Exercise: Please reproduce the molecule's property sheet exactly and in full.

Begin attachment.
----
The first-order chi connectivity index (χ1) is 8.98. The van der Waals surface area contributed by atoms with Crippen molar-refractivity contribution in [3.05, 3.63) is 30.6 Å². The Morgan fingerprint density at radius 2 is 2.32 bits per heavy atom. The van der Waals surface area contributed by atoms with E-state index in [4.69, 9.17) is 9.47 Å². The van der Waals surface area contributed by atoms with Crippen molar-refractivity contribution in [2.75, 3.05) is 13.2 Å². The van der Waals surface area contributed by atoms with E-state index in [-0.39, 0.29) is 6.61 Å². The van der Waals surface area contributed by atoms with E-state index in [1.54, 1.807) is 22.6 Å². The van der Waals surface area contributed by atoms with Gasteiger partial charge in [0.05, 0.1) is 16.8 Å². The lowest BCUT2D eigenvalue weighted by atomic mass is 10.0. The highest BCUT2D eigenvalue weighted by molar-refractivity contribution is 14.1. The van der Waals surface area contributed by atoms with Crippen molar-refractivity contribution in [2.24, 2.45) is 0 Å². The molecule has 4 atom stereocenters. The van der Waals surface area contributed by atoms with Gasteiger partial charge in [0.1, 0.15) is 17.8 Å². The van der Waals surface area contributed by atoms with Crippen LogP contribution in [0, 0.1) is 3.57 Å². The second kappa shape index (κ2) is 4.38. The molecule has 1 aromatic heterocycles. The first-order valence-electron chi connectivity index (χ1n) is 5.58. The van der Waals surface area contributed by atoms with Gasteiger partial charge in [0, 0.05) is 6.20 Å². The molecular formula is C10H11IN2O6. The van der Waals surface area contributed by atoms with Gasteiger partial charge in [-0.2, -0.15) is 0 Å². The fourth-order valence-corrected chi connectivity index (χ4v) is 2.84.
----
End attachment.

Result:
The first-order chi connectivity index (χ1) is 8.98. The van der Waals surface area contributed by atoms with Crippen molar-refractivity contribution in [3.05, 3.63) is 30.6 Å². The Morgan fingerprint density at radius 2 is 2.32 bits per heavy atom. The van der Waals surface area contributed by atoms with E-state index in [4.69, 9.17) is 9.47 Å². The van der Waals surface area contributed by atoms with Crippen molar-refractivity contribution in [2.75, 3.05) is 13.2 Å². The van der Waals surface area contributed by atoms with E-state index in [-0.39, 0.29) is 6.61 Å². The van der Waals surface area contributed by atoms with E-state index in [1.54, 1.807) is 22.6 Å². The van der Waals surface area contributed by atoms with Gasteiger partial charge in [0.05, 0.1) is 16.8 Å². The lowest BCUT2D eigenvalue weighted by atomic mass is 10.0. The highest BCUT2D eigenvalue weighted by molar-refractivity contribution is 14.1. The van der Waals surface area contributed by atoms with Crippen molar-refractivity contribution in [2.24, 2.45) is 0 Å². The molecule has 4 atom stereocenters. The van der Waals surface area contributed by atoms with Gasteiger partial charge in [0.1, 0.15) is 17.8 Å². The van der Waals surface area contributed by atoms with Crippen LogP contribution in [0, 0.1) is 3.57 Å². The second kappa shape index (κ2) is 4.38. The molecule has 1 aromatic heterocycles. The first-order valence-electron chi connectivity index (χ1n) is 5.58. The van der Waals surface area contributed by atoms with Gasteiger partial charge in [0, 0.05) is 6.20 Å². The molecular formula is C10H11IN2O6. The van der Waals surface area contributed by atoms with Gasteiger partial charge in [-0.2, -0.15) is 0 Å². The fourth-order valence-corrected chi connectivity index (χ4v) is 2.84.